Adult Congenital Heart Disease (Drs Krasuski&Pettersson 2 16 11)
Wednesday, February 16, 2011 - Noon
Gosta Pettersson, MD, PhD
Thoracic and Cardiovascular Surgery
Miller Family Heart
& Vascular Institute
Richard Krasuski, MD
Staff Cardiologist and
Adult Congenital Heart Disease
Miller Family Heart
& Vascular Institute
It is estimated that approximately one million adults are living with congenital heart defects in the United States. While there are risks, with proper medical care, adults with congenital heart disease can live long and full lives. Take advantage of this rare opportunity to chat live about adult congenital heart disease with a cardiologist and heart surgeon in a secure online setting.
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Cleveland_Clinic_Host: Thank you for joining us Dr. Krasuski and Dr. Pettersson, let's begin with the questions.
Dr_Richard_Krasuski: Thanks for having us.
Dr_Gosta_Pettersson: Let's begin with the questions.
Adult Congenital Heart Disease—General Questions
E_65584: Adult Congenital Heart Disease - I've been fortunate to be in good health and have NOT been evaluated for/diagnosed with congenital heart disease. But several members of my family have had problems (heart valve replacements or repairs, high blood pressure). What kind of symptoms should I be reporting to my doctor?
Dr_Richard_Krasuski: The incidence of congenital heart disease increases from 0.8% in the general population to about 3% in those folks who have family members with congenital heart lesions. It is hard to tell from your information whether any of these problems in your family members were actually congenital (present from birth) or acquired. In general heart disease can present with a number of different symptoms which include chest pains (usually with exertion), shortness of breath (again, usually with exertion), palpitations (feeling that your heart is beating abnormally), shortness of breath when you lie down, abnormal swelling in the ankles and increasing fatigue. Many of these problems can occur to a smaller scale in folks without heart problems, but the more of these that you have the greater the chance that something is wrong.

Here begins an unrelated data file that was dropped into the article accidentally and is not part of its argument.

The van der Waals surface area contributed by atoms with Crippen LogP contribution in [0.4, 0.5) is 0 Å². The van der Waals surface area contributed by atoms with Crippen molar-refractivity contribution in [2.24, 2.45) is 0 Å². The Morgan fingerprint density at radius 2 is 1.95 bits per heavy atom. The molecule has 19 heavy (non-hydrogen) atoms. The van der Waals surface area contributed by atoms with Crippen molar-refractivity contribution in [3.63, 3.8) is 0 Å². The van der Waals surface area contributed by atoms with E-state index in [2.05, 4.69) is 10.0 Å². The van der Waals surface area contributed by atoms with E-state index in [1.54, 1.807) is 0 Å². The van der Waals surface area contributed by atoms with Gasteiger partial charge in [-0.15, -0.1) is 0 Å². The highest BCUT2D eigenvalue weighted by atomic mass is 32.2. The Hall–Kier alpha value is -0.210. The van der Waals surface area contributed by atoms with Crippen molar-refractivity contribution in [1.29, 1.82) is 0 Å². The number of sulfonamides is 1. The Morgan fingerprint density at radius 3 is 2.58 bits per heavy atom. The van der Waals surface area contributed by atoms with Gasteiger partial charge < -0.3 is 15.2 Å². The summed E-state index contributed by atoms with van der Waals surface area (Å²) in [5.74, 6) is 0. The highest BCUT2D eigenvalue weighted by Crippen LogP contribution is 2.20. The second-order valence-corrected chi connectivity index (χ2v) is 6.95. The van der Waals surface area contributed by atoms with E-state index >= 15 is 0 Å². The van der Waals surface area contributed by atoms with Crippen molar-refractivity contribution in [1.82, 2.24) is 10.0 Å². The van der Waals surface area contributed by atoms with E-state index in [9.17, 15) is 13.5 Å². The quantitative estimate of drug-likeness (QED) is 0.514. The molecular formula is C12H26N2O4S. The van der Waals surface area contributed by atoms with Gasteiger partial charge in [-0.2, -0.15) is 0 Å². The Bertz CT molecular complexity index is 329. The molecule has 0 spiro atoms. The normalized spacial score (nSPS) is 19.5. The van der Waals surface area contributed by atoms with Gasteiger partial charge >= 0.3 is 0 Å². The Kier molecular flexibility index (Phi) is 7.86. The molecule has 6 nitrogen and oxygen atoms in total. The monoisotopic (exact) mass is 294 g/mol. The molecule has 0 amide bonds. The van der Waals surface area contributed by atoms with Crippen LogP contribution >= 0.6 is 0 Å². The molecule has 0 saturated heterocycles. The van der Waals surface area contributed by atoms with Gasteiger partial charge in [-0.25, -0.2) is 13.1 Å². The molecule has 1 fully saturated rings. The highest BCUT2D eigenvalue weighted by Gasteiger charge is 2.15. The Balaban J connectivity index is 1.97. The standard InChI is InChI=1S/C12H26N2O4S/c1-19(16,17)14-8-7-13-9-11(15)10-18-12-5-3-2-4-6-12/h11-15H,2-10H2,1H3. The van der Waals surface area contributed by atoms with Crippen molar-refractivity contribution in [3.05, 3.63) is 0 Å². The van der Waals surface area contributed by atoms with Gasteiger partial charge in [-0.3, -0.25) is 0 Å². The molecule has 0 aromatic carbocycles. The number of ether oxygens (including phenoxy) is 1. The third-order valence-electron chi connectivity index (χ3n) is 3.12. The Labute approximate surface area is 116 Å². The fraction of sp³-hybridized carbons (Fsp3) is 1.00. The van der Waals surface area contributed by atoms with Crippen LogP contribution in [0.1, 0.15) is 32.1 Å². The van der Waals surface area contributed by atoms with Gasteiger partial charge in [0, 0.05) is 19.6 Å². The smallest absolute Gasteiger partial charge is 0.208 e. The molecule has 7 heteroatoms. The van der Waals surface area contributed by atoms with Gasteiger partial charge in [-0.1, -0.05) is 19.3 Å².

Janet: I have a congenital heart condition and I am a current patient of CCF. I was wondering how many babies are still born with heart conditions. So many new treatments and wonderful things have happened since I was born ... my hope was that there would be far less babies than ever going through this. (I was born in 1960 ... thankfully just after the physicians at CCF created the catheterization.) (My physicians were Drs. Sones, Shirey/Groves ... Drs. Moodie/Gill in 1981 and now Dr. Prieto)
Dr_Richard_Krasuski: The number of births affected by congenital heart disease is just under 1%. This number does not appear to have changed much as it is probably driven by genetics. I agree with you, that the advances that have occurred are just amazing.
Megan: Is surgery is the only treatment for adult congenital heart disease?
Dr_Gosta_Pettersson: Like for all other diseases of the heart, most conditions can be treated medically and an increasing number of traditional surgical problems can be treated less invasively. These less invasive procedures often mean compromises. Improving or solving one problem leaves a less important problem behind. Today, all patients are carefully discussed between the cardiologist and the surgeon and we try to decide the best treatment for that individual patient.